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Matt Jefferies

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Walter Matthew "Matt" Jefferies (12 August 192121 July 2003; age 81) was the art director and production designer on all three seasons of Star Trek: The Original Series. He was the brother of fellow Star Trek designers Philip and John Jefferies.

He was the art director and designer in the original series who designed the original Enterprise with its saucer-shaped hull, engineering hull, and two nacelles, as well as the type 1 and type 2 phaser designs seen in the original series, for which he did drawings.

In his honor the crawl spaces on all Starfleet vessels are named Jefferies tubes, a reference used throughout the entire Star Trek franchise. In addition, the Star Trek: Enterprise episode "First Flight" mentioned Captain Jefferies, who was also named in honor of Matt Jefferies.

During World War II Jefferies was a bomber pilot (over Africa and Europe).

For other pilots among Star Trek personnel, see Gene Roddenberry, James Doohan, Franz Bachelin, and Michael Dorn.

After the war he became an illustrator at the Library of Congress, and in the 1950s he was hired as set decorator at Warner Brothers.

In 1964, Gene Roddenberry asked Jefferies to design a starship for his new TV series. The design survived and influenced starship designs in subsequent Trek series. As influential as his starship designs was his bridge design. Apart from these, he designed numerous sets, landscapes, props, and other ships (most notably the Klingon D7-class) for the original series and was highly regarded by producers Roddenberry and Justman.

Jefferies worked as production designer on the two Star Trek pilots, then became both production designer and art director, starting with the first season in 1966. He worked with fellow art director Rolland M. Brooks on the first season and the beginning of the second. After Brooks left the series, Jefferies became the sole art director for Star Trek.

Though mostly remembered for his work on Star Trek, at the time, it was but a small part of his career. Before Star Trek he worked on such productions as The Untouchables, Ben Casey, and Mission: Impossible (from which he was unexpectedly pulled by his then employer, Desilu, only to find himself working on the new show Star Trek), and afterwards on productions such as Little House on the Prairie and Dallas. He particularly enjoyed working for Little House and was not willing to give up his job there when he was sounded out by Roddenberry to come back for the the Star Trek: Phase II project, though he did some preliminary work on the redesign of the Enterprise. (Star Trek: The Magazine Volume 2, Issue 8, p. 84)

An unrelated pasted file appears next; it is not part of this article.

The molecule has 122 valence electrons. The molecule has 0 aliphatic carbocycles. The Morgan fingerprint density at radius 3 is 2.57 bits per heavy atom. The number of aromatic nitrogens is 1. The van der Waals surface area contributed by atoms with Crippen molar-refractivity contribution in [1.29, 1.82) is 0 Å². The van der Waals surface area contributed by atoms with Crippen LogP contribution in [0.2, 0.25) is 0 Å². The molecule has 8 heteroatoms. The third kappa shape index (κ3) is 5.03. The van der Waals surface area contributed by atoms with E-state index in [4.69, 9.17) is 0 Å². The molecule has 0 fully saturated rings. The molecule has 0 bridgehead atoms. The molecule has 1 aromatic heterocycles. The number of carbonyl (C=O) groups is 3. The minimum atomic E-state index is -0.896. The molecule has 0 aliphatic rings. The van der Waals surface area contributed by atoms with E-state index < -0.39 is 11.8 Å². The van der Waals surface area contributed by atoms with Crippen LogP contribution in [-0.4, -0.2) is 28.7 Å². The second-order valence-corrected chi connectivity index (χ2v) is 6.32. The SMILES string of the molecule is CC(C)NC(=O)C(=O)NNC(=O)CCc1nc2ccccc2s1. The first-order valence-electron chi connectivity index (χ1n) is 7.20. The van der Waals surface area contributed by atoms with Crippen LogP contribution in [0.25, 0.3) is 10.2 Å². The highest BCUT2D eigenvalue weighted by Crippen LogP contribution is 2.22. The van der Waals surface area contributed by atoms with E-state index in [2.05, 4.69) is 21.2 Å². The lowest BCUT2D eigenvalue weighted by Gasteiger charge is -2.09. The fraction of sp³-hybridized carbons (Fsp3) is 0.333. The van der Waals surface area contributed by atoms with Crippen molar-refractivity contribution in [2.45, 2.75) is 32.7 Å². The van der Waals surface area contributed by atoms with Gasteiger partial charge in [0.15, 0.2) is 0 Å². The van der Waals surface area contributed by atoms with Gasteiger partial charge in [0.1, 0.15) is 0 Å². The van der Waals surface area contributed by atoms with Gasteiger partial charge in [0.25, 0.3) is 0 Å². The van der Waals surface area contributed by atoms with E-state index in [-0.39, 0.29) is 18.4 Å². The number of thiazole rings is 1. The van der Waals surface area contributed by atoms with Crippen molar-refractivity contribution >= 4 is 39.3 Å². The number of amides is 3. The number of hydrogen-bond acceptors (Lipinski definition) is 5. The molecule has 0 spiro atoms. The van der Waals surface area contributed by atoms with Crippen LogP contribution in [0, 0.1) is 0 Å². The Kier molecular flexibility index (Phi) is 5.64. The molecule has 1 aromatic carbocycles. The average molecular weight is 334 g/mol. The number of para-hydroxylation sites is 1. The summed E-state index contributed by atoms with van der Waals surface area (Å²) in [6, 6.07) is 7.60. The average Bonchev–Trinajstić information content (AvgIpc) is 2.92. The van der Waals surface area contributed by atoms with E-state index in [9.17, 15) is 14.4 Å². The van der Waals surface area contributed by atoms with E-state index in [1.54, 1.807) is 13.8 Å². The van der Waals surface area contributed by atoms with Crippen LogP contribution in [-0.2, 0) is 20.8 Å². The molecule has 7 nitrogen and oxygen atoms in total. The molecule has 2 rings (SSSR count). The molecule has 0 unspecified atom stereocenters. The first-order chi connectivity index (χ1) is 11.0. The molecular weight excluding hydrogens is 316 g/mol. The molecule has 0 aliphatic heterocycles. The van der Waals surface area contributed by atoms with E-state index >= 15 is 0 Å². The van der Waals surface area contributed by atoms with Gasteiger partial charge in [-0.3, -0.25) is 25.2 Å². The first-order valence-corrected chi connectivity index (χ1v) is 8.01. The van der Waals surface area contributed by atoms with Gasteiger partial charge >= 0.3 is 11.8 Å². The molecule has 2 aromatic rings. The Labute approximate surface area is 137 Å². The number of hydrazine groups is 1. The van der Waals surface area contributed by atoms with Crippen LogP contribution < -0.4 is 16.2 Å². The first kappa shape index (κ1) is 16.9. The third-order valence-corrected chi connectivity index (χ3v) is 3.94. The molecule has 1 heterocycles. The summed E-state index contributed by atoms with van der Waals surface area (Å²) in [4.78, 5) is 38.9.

The series of interviews Jefferies has given for the 2000 run of the publication Star Trek: The Magazine were the most elaborate ones, done on his work on Star Trek, and has helped to clear up some of the misconceptions that had evolved over the years on some of his work in Star Trek lore, such as the origins of the Enterprise registry number and the raison d'etre for the D7-class studio model. Jefferies, along with his brother John, sold off virtually all of their Original Series production items, including all the design art featured the year previously in the Star Trek: The Magazine interviews, still in their possession in the Profiles in History The Star Trek Auction of 12 December 2001, in order to raise funds for the charitable organization "Motion Picture & Television Fund".

Both Roddenberry and Jefferies died of congestive heart failure, after a fight with cancer.

Emmy Award Nomination

  • 1969 Emmy Award nomination for TOS Season 3 in the category "Outstanding Achievement in Art Direction and Scenic Design", shared with set decorator John Dwyer.

Star Trek interviews

Further reading

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